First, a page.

April saw a series of "missions" that
took me outside of my normal haunts, starting
with an appointment in deepest Surrey.....
This was the venue for a filming-session with
BBC1's Countryfile programme as part of the
launch of their 2006 photography competition -
theme = "weather"....
suggested the Devil's Punchbowl by the A3 at
Hindhead as a venue (scenic, easy to reach from
London etc). Wish I could have suggested some
decent weather too! The day dawned misty, chilly
and damp, and remained that way throughout the
filming. Here's the production-team and Jo Brand,
who was being assailed by a variety of artificial
"weather" generated by the
special-effects wizardry. She gets my vote for
being such a good sport!
Why not give this comp a try? Some cool prizes
and good amounts of kudos too. For details of how
to enter, see http://www.bbc.co.uk/nature/environment/programmes/countryfile/photocomp.shtml
A few days later saw me giving a seminar on TORRO
down in Dorset. Gave me chance to have a wander
along one of my childhood stamping-grounds - the
beaches of the Jurassic Coast. Here's a shot of
last winter's landslide at Charmouth...
...while further east this high cliff of grey
marls was not a place to linger beneath. You
can't see the huge crack behind this
several-hundred feet high pillar but I'd give
this section less than 6 months before it comes
That evening took me to Abbotsbury with fishing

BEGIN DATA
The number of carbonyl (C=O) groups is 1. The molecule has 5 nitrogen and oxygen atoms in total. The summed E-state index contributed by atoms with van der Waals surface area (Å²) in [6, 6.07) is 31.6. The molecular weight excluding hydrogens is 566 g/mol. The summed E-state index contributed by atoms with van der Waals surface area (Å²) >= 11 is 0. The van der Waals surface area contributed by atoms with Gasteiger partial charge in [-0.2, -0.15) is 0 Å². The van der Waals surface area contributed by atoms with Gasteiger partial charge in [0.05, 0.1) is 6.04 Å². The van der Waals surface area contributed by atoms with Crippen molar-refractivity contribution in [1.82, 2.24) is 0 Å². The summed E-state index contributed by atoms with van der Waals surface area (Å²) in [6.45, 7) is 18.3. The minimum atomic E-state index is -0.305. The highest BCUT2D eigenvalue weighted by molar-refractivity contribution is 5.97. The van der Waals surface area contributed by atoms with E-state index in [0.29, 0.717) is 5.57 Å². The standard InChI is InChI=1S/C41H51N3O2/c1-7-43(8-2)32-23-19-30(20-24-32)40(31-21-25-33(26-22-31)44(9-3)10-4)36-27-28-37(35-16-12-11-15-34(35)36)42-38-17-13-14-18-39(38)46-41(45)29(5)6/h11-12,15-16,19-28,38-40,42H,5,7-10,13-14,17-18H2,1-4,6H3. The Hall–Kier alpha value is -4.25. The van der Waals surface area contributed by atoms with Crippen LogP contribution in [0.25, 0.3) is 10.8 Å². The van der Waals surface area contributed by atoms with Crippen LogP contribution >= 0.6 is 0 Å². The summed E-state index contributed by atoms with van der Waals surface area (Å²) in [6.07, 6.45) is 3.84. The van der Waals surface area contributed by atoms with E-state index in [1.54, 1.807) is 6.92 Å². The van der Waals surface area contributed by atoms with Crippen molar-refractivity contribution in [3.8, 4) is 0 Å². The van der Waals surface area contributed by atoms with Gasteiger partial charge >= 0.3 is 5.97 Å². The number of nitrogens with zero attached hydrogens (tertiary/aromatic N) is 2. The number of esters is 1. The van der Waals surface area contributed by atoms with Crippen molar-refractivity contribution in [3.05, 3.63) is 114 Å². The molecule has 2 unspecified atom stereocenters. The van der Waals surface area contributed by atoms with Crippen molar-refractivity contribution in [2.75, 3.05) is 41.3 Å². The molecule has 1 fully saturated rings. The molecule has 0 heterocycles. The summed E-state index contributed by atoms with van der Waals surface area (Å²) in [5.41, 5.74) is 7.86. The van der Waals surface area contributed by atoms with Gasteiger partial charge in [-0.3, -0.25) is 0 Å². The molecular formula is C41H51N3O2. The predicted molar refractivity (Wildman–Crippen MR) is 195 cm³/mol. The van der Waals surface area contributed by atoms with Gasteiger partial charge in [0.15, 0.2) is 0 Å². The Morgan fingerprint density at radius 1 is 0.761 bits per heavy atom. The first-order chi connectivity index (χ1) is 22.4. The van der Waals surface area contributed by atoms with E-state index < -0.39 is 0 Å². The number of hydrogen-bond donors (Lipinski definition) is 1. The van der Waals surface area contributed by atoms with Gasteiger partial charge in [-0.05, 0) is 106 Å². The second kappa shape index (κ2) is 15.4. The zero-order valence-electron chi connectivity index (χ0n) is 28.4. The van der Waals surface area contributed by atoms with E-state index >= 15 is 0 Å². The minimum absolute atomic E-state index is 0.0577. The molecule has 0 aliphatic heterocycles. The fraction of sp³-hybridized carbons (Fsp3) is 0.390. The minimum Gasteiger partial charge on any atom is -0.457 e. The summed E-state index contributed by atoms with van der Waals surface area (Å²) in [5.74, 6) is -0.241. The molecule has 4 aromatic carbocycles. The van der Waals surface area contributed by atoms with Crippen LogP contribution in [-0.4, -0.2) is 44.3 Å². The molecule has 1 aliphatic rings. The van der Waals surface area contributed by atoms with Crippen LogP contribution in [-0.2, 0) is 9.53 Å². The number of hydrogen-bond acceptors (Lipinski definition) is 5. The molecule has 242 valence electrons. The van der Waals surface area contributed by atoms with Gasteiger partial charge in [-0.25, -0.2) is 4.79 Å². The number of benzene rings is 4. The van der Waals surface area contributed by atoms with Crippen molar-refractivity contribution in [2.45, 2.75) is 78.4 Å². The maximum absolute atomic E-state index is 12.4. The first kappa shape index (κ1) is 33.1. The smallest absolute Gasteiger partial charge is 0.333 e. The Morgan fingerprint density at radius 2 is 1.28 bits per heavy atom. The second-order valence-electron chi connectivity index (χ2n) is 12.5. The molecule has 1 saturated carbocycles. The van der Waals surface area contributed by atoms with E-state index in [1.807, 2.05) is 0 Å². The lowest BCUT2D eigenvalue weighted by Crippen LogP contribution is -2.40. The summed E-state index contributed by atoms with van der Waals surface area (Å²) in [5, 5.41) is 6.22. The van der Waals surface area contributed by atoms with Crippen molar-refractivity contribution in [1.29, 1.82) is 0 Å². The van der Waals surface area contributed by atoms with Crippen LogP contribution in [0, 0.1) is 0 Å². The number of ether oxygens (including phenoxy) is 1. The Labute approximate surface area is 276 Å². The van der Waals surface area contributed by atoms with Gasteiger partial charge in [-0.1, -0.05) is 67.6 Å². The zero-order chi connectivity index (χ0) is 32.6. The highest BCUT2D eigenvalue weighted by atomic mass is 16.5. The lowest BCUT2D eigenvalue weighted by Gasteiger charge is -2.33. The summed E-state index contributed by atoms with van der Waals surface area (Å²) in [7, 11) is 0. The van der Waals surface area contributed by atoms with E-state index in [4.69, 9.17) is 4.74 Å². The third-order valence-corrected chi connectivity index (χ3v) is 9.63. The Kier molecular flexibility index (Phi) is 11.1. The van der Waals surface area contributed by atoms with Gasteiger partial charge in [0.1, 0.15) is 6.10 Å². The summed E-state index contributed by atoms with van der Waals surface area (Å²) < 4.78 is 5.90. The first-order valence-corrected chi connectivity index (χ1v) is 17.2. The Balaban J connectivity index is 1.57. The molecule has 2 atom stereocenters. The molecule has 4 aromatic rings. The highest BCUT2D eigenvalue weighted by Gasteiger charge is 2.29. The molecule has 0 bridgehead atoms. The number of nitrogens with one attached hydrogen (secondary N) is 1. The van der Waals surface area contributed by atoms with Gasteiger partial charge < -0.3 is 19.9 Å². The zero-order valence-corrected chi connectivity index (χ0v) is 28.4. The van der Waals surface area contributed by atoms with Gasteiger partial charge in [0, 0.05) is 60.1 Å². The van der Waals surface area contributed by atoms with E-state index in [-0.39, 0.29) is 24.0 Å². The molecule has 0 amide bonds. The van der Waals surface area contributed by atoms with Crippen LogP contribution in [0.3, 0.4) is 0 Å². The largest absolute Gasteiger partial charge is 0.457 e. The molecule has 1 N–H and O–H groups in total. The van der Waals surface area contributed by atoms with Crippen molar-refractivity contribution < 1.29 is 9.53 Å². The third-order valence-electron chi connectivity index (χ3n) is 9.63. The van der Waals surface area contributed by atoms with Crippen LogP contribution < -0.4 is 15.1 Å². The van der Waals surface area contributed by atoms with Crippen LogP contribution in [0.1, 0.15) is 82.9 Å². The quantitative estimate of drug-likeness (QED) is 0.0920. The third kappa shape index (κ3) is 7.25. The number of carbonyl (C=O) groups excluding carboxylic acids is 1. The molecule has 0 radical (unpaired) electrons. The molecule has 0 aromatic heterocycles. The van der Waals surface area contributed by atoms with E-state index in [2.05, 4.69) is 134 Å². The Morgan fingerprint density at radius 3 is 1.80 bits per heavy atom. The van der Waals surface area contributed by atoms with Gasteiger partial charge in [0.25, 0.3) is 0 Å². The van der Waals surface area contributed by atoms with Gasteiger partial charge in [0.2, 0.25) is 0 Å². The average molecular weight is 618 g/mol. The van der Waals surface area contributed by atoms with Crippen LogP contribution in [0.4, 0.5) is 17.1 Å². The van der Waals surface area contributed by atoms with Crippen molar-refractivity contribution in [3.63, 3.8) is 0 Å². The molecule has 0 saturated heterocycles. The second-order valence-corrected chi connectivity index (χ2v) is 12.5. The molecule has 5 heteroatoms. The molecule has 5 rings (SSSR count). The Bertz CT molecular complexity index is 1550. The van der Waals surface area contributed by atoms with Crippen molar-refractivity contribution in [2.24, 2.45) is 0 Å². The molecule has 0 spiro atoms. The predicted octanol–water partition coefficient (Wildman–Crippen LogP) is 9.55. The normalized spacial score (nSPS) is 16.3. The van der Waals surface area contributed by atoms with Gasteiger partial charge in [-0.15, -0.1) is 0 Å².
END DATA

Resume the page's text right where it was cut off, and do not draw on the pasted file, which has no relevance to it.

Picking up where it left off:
gear - I'd heard mackerel were being caught off
Chesil Beach there. This is looking east towards
the amazing beach and the Fleet - the saltwater
lagoon behind it, with both disappearing into the
sea-fog that was gathering in the distance....
Towards sunset I caught a few mackerel and got
bound at last and in late evening I was heading
northwards out of Rhyader when I caught sight of
these mid-level clouds with virga fall-streaks....
...and later on these lenticulars out to the
By the time I got to the top of the pass the sun
had just dropped below the horizon and I lingered
to watch the colours change, deepen and slide
slowly into night....
....this cirrus-field commanded a good bit of
later, underexposed slightly to bring out the
rich colour and silhouette the ground more!
The following weekend I went on a reconnaisance
to the SW tip of the Llyn Peninsula and Bardsey
I'd planned to lead a geological field-trip there
so thought an up-to-date recce would be a good
It's a beautiful area, with Bardsey Island
sitting on the sea across the raging 5 knot plus
todes that pour through this narrow passage - no
place for under-equipped boats!
places here and there for the unsteady! These
grass slopes are a lot steeper than they look and
would be a bit of a horror after rain, ending as
they do in sheer cliffs...
Here's a good reason for visiting this
locality....for scale, there are several anglers
standing at the end of the point R! Can you see
Here is the interesting geology in close-up.
These weird rocks are part of the Gwna Melange,
which forms a lot of the N coast of the peninsula